Shemot (Exodus) 1:1–6:1
Our weekly reading takes us to a new book called Shemot (“Exodus”). The literal translation of the Hebrew word is, “Names”, which comes from Exodus 1:1: “These are the names of the sons of Israel who came to Egypt with Jacob, each with his household.” We are then reminded of their names: “Reuben, Simeon, Levi and Judah; Issachar, Zebulun and Benjamin; Dan and Naphtali, Gad and Asher. And all the persons who came from the loins of Jacob were seventy in number, but Joseph was already in Egypt.” (Exodus 1:2–5)
I want to point out the significance of when the name Jacob is used versus Israel. We remember that Jacob’s name was changed to “Israel” after he wrestled with the divine being in Genesis 32. In the passage from Exodus, both names are used, but the first name used is Israel. The reason is that this account is about the birth of the people of Israel; not only is it the birth of the people, or nation, but also the story of the redemption of Israel from slavery in Egypt.
I also find something interesting in the use of the number twelve here; there’s an amazing similarity between this story of redemption (that comes later in the book of Shemot), and the story of redemption of the world in the New Covenant. Both redemptive periods are clearly connected to the number twelve — the twelve tribes of Israel, and the twelve disciples.
The first chapter of the book also raises another interesting point, which is a reality that Israel faced throughout history, and continues to suffer until today: the jealousy, fear, and pride of the nations toward the Jewish people. But, just as in ancient times, so it is today – the more the Jewish people are oppressed and persecuted, the stronger we become. This is not because of our own greatness, but because of Almighty God’s grace and love!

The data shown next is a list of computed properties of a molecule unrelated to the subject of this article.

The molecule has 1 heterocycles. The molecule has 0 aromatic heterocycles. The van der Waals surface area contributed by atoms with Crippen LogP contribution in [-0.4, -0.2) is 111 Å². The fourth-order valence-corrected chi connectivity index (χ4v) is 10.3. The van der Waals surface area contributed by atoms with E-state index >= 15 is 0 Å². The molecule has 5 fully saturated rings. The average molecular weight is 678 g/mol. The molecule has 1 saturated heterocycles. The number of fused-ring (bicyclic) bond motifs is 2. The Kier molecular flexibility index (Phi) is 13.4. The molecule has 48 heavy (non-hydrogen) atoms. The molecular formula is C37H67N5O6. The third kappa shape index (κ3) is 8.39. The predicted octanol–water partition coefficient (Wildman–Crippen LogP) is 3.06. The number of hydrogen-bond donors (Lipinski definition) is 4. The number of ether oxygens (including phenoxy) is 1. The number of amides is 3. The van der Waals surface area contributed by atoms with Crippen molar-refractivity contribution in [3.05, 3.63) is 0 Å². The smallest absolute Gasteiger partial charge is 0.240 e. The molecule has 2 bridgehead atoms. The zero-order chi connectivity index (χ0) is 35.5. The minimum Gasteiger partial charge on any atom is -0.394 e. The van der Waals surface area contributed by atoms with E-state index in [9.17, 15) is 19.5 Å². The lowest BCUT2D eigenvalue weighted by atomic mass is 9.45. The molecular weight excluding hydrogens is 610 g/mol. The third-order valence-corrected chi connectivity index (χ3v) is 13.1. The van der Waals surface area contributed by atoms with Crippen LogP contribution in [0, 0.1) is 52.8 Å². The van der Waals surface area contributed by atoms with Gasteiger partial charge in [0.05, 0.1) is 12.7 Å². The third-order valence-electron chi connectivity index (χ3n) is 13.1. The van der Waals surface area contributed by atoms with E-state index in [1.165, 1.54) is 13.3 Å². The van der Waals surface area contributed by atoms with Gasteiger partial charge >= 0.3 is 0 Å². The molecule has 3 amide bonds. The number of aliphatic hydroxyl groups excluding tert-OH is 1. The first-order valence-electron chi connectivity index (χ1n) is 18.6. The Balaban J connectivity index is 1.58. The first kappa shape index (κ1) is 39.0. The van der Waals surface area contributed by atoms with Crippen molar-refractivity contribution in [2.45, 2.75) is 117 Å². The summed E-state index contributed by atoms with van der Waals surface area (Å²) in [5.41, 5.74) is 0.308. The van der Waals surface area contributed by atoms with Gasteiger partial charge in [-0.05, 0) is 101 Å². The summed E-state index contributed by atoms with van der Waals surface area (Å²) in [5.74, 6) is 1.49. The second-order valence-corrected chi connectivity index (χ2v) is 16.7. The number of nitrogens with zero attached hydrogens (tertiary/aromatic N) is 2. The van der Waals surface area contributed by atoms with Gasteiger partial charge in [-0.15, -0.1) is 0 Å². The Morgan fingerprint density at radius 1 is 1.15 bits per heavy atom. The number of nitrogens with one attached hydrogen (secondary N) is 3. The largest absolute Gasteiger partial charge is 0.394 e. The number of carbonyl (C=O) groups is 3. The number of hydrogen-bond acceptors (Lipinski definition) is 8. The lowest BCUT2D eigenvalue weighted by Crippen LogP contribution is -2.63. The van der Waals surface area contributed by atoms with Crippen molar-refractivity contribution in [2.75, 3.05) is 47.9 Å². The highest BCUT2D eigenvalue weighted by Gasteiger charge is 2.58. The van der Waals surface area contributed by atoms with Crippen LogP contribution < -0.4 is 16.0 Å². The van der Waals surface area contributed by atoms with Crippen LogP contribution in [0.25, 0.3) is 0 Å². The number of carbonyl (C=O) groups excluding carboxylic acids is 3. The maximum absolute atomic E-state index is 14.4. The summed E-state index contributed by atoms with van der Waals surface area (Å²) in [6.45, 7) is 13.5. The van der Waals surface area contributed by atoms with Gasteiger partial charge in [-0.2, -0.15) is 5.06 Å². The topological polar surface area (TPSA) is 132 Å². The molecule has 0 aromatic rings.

And Joseph died, and all his brothers and all that generation. But the sons of Israel were fruitful and increased greatly, and multiplied, and became exceedingly mighty, so that the land was filled with them. Now a new king arose over Egypt, who did not know Joseph. And he said to his people, “Behold, the people of the sons of Israel are more and mightier than we. Come, let us deal wisely with them, lest they multiply and in the event of war, they also join themselves to those who hate us, and fight against us, and depart from the land.” (Exodus 1:6–10)
Shemot (Exodus) also introduces us to Moses, the man through whom God would choose to deliver His people; the man that God would choose to be the mediator between He and the people; the man whose authority the people of Israel would question, “Who made you a prince or a judge over us?” (Exodus 2:14a)
What an amazing parallel we find in Moses to Messiah Yeshua! Messiah was chosen by God to bring deliverance to the children of Israel, as well as to mediate a New Covenant between God and men. Furthermore, just like Moses, the people of Israel questioned His authority from the beginning of His ministry. In fact, Stephen referred to our Parasha (and more) when he testified before the Sanhedrin: